Mannanoligosaccharides in diets for nursery pigs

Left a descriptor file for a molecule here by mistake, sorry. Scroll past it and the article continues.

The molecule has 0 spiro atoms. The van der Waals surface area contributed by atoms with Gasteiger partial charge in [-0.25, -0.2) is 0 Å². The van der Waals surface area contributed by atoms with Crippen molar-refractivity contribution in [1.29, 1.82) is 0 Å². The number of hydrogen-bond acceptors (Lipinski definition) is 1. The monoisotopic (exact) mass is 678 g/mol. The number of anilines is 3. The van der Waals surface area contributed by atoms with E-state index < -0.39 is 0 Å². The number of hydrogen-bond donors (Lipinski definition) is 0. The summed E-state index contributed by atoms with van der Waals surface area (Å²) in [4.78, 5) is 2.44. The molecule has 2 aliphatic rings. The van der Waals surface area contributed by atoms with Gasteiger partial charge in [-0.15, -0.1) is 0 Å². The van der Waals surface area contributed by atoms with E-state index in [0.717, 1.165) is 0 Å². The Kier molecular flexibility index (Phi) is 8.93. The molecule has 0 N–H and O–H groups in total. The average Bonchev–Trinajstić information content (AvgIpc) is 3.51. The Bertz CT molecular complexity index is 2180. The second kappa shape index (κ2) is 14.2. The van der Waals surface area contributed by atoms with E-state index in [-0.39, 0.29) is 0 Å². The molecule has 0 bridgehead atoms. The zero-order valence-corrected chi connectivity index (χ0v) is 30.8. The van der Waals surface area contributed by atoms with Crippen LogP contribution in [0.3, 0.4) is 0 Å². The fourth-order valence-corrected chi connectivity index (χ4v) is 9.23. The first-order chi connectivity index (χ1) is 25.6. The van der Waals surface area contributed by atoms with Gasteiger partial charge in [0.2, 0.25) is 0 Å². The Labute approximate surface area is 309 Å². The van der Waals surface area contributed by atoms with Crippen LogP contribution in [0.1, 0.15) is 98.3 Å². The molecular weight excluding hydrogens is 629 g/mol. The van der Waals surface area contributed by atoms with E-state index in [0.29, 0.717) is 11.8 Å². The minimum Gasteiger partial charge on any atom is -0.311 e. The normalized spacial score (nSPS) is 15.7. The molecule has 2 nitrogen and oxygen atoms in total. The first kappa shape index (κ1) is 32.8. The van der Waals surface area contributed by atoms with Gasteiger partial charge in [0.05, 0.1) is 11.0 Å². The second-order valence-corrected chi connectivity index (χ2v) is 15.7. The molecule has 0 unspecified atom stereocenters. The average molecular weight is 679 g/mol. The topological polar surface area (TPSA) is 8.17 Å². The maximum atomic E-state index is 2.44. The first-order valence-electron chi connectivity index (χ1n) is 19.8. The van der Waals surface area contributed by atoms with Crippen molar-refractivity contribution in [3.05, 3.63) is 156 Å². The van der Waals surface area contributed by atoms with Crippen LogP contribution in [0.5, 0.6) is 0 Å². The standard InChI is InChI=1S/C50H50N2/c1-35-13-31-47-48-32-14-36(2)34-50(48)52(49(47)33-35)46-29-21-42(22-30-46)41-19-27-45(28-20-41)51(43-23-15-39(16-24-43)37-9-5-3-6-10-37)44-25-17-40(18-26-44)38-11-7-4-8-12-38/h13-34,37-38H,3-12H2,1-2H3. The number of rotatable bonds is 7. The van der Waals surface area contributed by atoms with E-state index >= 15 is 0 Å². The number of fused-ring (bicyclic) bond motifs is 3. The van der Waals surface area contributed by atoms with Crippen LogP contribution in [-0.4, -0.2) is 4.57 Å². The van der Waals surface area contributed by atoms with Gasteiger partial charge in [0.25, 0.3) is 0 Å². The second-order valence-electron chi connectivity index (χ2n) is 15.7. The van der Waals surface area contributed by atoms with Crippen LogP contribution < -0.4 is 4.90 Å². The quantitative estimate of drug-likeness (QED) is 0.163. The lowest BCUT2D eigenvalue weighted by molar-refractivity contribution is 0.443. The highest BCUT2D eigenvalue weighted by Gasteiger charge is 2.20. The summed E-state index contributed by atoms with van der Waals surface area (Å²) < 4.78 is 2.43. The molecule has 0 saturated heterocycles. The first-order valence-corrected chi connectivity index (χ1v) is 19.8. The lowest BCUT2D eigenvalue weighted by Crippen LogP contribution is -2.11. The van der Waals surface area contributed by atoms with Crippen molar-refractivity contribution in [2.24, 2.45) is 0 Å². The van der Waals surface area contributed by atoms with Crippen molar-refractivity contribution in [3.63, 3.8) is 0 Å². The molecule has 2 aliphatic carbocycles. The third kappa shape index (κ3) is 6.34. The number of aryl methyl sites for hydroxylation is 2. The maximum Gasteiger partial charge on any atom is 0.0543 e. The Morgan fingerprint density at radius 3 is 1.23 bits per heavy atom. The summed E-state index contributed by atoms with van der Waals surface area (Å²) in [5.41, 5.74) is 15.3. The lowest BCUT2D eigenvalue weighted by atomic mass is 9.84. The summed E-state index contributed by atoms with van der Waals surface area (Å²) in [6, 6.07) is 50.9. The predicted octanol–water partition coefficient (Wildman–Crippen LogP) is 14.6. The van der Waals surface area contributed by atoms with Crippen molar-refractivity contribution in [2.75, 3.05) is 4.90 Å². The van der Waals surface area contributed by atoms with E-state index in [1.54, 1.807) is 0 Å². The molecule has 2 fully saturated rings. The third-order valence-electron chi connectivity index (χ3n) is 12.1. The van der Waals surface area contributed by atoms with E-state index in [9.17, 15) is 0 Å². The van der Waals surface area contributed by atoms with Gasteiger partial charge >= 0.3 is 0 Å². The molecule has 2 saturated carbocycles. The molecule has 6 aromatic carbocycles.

Kansas State University Swine Research. A total of 168 pigs (average initial BW of 13.2 lb and avg initial age of 21 d) was used in a 35-d experiment to determine the effects of mannanoligosaccharides on growth performance of nursery pigs fed diets without antibiotics. Treatments were: 1) a positive control with carbadox added at 50 g/ton of diet, 2) a negative control without antibiotic, 3) the negative control with mannanoligosaccharides from dried Saccharomyces cerevisiae fermentation solubles (Bio-Mos added at 0.2% of the diet), and 4) the negative control diet with mannanoligosaccharides from the cell walls of yeast (Safmannan added at 0.1% of the diet). For d 0 to 7, ADG and F/G was no better (P>0.36) for pigs fed the diet with antibiotic than the other treatments. However, this lack of difference was the result of good growth performance among pigs fed the diets with mannanoligosaccharides vs the negative control (i.e., P<0.07 for ADG and P<0.02 for F/G). For d 0 to 21 and overall (d 0 to 35), ADG was greater (P<0.02) for pigs fed diets with antibiotic vs the other treatments and for pigs fed mannanoligosaccharides vs the negative control (P<0.04). However, there were no differences in ADG, ADFI, or F/G among pigs fed diets with the two different sources of mannanoligosaccharides (P>0.49). Analyses of fecal samples indicated no effect of any treatment on fecal concentrations of total coliforms and E. coli (P>0.54). In conclusion, we did observe a positive effect of the mannanoligosaccharides on growth performance of weanling pigs that was intermediate to the nonmedicated and medicated control diets. Those effects were not associated with changes in coliform concentrations in the feces and were most likely caused by other physiological effects.